But even with Soundgarden back to pay the bills – or perhaps because Soundgarden was back, and, aside from a revitalized musical output for the four of them, provided steady income – Chris was allured by solo work. He did a set of solo acoustic tours, usually under the “Songbook” header, and the first tour in 2011 is where this live album came from. And I promise I’m going to get to the album. But I’ve got some stuff to say before that.

There’s no good way to shoehorn it in, but Higher Truth is where Chris should have gone directly after Carry On. It’s a quieter album than Carry On, kind of a cross between that album and Euphoria Morning, but it’s just as strong, maybe even stronger, than any solo work he’d done before. It made sense to me that he would pursue it, even with Soundgarden attempting to put together another album – Chris needed the outlet and it was worth it to put Soundgarden on hold while he finished the album.

But now, that Soundgarden album may never be finished. Chris Cornell is gone, reportedly by his own hand. The sun is dimmer today.

I don’t want to talk about any motivation, not this soon, not this early, when the report was just released a few hours ago, as of posting time. It makes me uncomfortable. I spent the entire day asking why, and I have no answers. You could look at his subject matter – Chris was fond of writing about death, dying, passing on. But I would hesitate to call that indicative of his mindset, when it’s been his bread and butter for so long. Celebrities like Chris have a different face in public, and it shouldn’t be used as a barometer of his true feelings, but he seemed so content in recent years. Soundgarden was rolling, a successful reunion that actually produced new, good music. He had the freedom to do whatever he wanted even with Soundgarden being more or less constantly active since their reunion, and he used that freedom liberally, remaining active on his own the entire time. He released a new charity single just two months ago.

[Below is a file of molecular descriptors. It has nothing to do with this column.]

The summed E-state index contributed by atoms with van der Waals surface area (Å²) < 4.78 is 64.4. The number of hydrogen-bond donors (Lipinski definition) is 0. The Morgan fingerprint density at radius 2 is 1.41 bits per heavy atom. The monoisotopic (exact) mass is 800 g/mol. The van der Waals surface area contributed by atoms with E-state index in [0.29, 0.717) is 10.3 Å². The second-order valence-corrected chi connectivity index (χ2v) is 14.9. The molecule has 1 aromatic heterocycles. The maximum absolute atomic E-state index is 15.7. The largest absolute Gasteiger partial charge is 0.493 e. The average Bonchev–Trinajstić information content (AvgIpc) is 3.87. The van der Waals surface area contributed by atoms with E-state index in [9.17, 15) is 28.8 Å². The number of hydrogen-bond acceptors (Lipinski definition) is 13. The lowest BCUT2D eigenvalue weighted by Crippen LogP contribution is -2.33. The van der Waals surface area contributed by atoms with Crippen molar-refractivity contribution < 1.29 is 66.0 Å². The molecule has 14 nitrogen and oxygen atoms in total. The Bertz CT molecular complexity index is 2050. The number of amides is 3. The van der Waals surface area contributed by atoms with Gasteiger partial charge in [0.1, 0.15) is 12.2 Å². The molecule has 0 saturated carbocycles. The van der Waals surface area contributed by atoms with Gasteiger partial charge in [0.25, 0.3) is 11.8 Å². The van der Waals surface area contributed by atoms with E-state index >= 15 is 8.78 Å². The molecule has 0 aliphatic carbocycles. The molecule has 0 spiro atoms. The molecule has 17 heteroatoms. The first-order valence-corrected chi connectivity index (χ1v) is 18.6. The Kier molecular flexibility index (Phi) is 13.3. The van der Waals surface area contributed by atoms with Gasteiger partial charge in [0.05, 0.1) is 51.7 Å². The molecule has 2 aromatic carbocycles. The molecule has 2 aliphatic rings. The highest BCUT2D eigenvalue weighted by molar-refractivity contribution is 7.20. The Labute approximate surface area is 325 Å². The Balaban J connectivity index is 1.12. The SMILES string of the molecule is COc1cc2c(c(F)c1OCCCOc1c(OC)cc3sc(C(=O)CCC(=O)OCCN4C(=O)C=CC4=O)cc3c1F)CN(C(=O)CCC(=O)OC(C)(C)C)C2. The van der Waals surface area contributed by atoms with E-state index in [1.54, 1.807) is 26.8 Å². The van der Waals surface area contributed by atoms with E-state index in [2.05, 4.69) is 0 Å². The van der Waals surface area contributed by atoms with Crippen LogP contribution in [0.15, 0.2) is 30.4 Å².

When you look at it that way, it’s difficult to understand. I think we will understand, in time. But it’s unimaginably sad to me. I want to know why, now. I want to understand, now.

You look at the big four of the Seattle grunge movement – Soundgarden, Nirvana, Alice in Chains, Pearl Jam – and you see that three of the four frontmen are now dead. How lonely Eddie Vedder must feel today.

Temple of the Dog reformed, a one-off tribute band brought back into the public eye, for the 25th anniversary of their only album last year. Temple of the Dog was formed by Chris to memorialize Andrew Wood, frontman of Mother Love Bone, who died of a heroin overdose. Perhaps Vedder, who only contributed a little bit to Temple of the Dog, will memorialize Chris the same way.

I only saw Chris Cornell live one time, probably at the nadir of his musical relevance (and I do mean that kindly, but sincerely), in 2008, on the Projekt Revolution tour, the co-headliner next to Linkin Park. I’ll admit that I barely remember anything about the concert – I was 15, I was there for Linkin Park, the openers were just bonuses – but it sticks with me that that was the only chance I took to see him, now more than ever. I had my other opportunities – in 2012 during the first Songbook tour, and in 2014 when Soundgarden was touring with Nine Inch Nails – and I passed on both of them. “He’ll be around again,” I said, both times. I really wanted to see a Songbook show, but I willingly said “not this time.” And now there won’t be another time.

I’m going to think about that a lot.